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Anatomy of a Revolution

Anatomy of a Revolution

November 8th, 2007  |  Published in Uncategorized

Linux caught my attention from the time is was a command line only operating system. The idea that a free operating system could be built by volunteers on the Internet led by Linus Torvalds fascinated me. I was no programmer, just an observer – a fan even. It was like discovering a Cinderella team and watching how far they could go. When it got to the stage that Linux was favored by researchers who seriously needed computers to go from months without rebooting in remote places like Antarctica I realized it gotten further than I ever dreamed it could. Something extraordinary was happening. Since those days I have watched Linux steadily gain on Microsoft – a company massively successful in its own right. It is not like Microsoft is incompetent or has stood still. Yet, Linux is a mainstay in the world of servers and it has achieved viability on the desktop. Real competition. Over the years I’ve put dozens of distros on my computer but none were good enough to meet my everyday needs until I tried Ubuntu about a year ago. I haven’t looked back. It is a perfectly usable alternative for most things I do, but I still retain a Windows machine to run programs that are only available in Windows.

So, how can a group of unpaid volunteers compete with a massive and successful industrial giant? Remember Bill Gates beat IBM at their own game. Linux has challenged Microsoft using a non corporate model. In my opinion, no single writer has done more to answer that question than Eric S. Raymond, generally acknowledged as the philosopher of the Open Software Movement. His The Cathedral and the Bizarre (Freely available for download) is the best introduction I know to this new world where a chaotic collection of volunteers manages to work more efficiently than highly organized and managed teams of professionals. While McLuhan predicted that new worlds, with new rules, would emerge from any change in the technological and media environment he died well before the PC and Internet revolution occurred. Raymond, on the other hand, lived through and participated in the emerging world of Open Software and has the kind of mind that could both participate in and theorize about what was happening. Raymond explains how Linus Torvalds was the first to leverage the new opportunities provided by the emerging Internet:

Linux was the first project for which a conscious and successful effort to use the entire world as its talent pool was made. I don’t think it’s a coincidence that the gestation period of Linux coincided with the birth of the World Wide Web, and that Linux left its infancy during the same period in 1993–1994 that saw the takeoff of the ISP industry and the explosion of mainstream interest in the Internet. Linus was the first person who learned how to play by the new rules that pervasive Internet access made possible.

Raymond deliberately replicated Torvalds methods in developing his own Open Software project fetchmail. In the process he saw much more deeply into the social aspects of why this unlikely model of software development truly worked in its own right and wasn’t just a one off phenomena.

Another vital factor was the development of a leadership style and set of cooperative customs that could allow developers to attract co-developers and get maximum leverage out of the medium. But what is this leadership style and what are these customs? They cannot be based on power relationships—and even if they could be, leadership by coercion would not produce the results we see.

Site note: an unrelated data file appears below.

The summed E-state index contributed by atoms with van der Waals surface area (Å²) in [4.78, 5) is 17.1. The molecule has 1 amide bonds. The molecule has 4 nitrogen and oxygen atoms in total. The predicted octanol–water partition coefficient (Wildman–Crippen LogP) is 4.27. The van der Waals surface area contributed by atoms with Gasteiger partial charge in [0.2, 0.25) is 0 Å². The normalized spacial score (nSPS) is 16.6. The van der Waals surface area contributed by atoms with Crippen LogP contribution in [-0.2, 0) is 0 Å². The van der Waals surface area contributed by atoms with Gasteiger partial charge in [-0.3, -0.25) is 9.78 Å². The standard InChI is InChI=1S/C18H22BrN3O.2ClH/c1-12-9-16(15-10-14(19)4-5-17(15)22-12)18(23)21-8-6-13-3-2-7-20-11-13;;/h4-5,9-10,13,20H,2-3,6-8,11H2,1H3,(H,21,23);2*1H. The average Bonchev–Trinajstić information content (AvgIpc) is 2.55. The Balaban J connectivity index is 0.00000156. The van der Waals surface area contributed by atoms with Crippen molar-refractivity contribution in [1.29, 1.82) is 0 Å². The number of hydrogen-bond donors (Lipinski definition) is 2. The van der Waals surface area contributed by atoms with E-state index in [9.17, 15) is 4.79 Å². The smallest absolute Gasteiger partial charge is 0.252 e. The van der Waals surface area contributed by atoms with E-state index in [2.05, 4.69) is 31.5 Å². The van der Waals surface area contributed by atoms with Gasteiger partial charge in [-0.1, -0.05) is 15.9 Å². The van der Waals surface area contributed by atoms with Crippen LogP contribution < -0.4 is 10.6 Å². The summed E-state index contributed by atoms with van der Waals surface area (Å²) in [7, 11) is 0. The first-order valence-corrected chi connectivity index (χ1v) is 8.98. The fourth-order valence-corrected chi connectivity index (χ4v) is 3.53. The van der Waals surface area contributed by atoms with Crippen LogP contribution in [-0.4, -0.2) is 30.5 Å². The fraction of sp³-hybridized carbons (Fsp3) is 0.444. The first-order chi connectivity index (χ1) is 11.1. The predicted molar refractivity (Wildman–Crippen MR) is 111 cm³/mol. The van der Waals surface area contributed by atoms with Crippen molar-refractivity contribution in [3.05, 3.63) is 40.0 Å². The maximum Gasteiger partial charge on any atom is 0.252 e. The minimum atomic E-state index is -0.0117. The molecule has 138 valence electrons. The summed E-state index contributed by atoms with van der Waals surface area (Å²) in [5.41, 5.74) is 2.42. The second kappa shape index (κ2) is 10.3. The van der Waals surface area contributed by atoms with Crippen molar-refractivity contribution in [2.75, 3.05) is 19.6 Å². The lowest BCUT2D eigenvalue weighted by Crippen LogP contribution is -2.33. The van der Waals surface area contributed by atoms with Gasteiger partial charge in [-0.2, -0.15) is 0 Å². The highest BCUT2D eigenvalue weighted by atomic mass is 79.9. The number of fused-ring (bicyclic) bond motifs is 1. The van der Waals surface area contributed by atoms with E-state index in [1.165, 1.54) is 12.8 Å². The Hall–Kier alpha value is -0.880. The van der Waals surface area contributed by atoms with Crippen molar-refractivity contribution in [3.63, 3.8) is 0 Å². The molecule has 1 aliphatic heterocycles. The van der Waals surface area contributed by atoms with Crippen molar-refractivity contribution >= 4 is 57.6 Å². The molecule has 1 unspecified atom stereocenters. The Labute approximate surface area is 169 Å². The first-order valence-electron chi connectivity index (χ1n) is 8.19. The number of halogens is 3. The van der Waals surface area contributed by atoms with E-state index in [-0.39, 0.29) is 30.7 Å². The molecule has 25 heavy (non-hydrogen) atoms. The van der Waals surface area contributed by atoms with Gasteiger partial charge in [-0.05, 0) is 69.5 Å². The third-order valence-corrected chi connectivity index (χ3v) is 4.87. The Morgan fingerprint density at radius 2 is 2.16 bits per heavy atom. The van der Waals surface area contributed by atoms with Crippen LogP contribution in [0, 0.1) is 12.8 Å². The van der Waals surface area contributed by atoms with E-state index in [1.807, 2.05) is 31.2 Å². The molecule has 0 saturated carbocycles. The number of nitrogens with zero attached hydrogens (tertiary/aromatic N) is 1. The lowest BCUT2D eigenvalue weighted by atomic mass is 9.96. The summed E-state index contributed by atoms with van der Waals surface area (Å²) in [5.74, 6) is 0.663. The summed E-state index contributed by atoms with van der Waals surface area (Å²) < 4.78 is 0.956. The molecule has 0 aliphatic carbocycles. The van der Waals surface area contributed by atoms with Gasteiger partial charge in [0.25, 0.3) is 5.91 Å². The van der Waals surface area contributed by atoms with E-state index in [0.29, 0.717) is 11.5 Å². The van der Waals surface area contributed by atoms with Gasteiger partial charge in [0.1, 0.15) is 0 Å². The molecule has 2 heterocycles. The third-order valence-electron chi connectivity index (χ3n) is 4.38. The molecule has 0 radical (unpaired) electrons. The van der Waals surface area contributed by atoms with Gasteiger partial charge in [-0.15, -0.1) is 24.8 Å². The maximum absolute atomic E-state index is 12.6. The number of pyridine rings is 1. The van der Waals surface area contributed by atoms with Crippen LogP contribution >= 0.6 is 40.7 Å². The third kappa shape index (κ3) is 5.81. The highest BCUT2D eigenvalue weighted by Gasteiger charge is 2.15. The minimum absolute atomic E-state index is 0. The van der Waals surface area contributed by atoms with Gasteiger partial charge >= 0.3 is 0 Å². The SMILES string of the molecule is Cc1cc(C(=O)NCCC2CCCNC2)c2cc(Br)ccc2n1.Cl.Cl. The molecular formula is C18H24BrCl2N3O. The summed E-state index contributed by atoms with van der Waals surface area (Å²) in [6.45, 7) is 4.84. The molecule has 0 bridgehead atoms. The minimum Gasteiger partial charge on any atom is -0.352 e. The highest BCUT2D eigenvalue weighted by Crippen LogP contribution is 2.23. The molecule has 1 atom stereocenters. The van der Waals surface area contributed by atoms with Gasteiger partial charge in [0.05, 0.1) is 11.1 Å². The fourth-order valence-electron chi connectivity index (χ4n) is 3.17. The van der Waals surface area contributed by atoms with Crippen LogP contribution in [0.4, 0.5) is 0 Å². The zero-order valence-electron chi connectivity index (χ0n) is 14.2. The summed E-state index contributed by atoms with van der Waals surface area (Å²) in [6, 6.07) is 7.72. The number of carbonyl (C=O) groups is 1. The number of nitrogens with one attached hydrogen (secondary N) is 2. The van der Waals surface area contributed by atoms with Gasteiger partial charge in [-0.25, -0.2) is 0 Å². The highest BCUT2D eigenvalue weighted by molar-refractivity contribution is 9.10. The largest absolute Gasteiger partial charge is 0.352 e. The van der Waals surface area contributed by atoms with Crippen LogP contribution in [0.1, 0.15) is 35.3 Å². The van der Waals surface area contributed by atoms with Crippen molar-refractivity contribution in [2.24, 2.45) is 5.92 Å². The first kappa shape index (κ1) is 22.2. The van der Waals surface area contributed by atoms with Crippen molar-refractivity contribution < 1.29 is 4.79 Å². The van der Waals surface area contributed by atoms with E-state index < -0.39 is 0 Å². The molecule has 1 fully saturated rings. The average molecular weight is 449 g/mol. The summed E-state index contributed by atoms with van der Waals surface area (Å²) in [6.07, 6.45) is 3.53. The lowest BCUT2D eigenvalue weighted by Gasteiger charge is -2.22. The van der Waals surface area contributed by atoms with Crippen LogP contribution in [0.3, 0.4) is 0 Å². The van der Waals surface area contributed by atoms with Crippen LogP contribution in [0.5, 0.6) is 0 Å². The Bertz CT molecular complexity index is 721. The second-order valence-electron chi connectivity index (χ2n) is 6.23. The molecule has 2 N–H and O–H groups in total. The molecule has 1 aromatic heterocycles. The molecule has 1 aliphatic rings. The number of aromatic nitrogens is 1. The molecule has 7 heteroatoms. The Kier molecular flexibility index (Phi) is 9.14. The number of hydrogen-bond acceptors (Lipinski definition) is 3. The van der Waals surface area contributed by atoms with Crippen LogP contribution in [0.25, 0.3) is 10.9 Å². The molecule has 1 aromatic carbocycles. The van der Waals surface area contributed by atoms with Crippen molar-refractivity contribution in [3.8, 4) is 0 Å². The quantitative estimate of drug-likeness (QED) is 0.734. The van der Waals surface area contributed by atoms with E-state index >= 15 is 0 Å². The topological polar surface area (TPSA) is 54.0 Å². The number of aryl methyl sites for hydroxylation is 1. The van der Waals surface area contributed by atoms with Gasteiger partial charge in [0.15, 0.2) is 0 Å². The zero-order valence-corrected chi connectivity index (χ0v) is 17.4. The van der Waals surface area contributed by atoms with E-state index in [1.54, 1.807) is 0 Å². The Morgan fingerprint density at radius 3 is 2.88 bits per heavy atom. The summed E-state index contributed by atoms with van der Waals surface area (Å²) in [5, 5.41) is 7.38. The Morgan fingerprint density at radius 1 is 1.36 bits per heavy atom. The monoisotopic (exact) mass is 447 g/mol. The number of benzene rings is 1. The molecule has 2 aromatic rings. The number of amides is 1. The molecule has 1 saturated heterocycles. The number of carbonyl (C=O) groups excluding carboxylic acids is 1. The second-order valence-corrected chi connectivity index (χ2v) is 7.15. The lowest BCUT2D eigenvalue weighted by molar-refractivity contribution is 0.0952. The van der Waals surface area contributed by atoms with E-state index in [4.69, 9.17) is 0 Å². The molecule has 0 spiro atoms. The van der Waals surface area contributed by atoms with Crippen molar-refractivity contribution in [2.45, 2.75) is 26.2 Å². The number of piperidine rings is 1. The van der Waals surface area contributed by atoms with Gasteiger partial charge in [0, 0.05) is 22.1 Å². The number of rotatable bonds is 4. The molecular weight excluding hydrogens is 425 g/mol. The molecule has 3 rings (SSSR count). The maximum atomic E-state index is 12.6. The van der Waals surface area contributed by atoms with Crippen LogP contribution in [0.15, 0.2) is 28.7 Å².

Linus Torvalds had somehow inspired a remarkable degree of cooperation. What surprised everyone including Raymond himself, was that these excellent outcomes were motivated not by economic gain but by the boost to the contributor’s own ego.

The “utility function” Linux hackers are maximizing is not classically economic, but is the intangible of their own ego satisfaction and reputation among other hackers. (One may call their motivation “altruistic”, but this ignores the fact that altruism is itself a form of ego satisfaction for the altruist).

An important corollary to this idea is that people self selected to do the work because they found it an achievable challenge and therefore enjoyed doing it and then were further motivated by the ego satisfaction provided by recognition of their work.

We may view Linus’s method as a way to create an efficient market in “egoboo” – (ego-boosting, or the enhancement of one’s reputation…) – to connect the selfishness of individual hackers as firmly as possible to difficult ends that can only be achieved by sustained cooperation.

I find Raymond’s account is valuable because it provides detailed insight into the dissolution of 20th century modes of thought and boldly hypothesizes some new principles by which our emerging world of computer based culture operates. He certainly has his critics, but his work is original and challenges many settled categories of thought. He is a libertarian describing a software movement that embodies many of the ideals of socialism – consciously or otherwise. (See the Ubuntu philosophy). He quotes the anarchist Kropotkin in support of the free market mechanisms discussed above. He is a breath of fresh air in the middle of a culture war between all too familiar ideologies.

Crossposted at Yankeewombat.

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I propose developing a new media theory as called for by Camile Paglia based on the work of Marshal McLuhan, Norman A Brown, Leslie Fiedler, as well as Eric S Raymond, Glenn Reynolds and others. See the Invitation for fuller information and how you may be able to participate. I want your help just like Linus Torvalds wanted help developing Linux.

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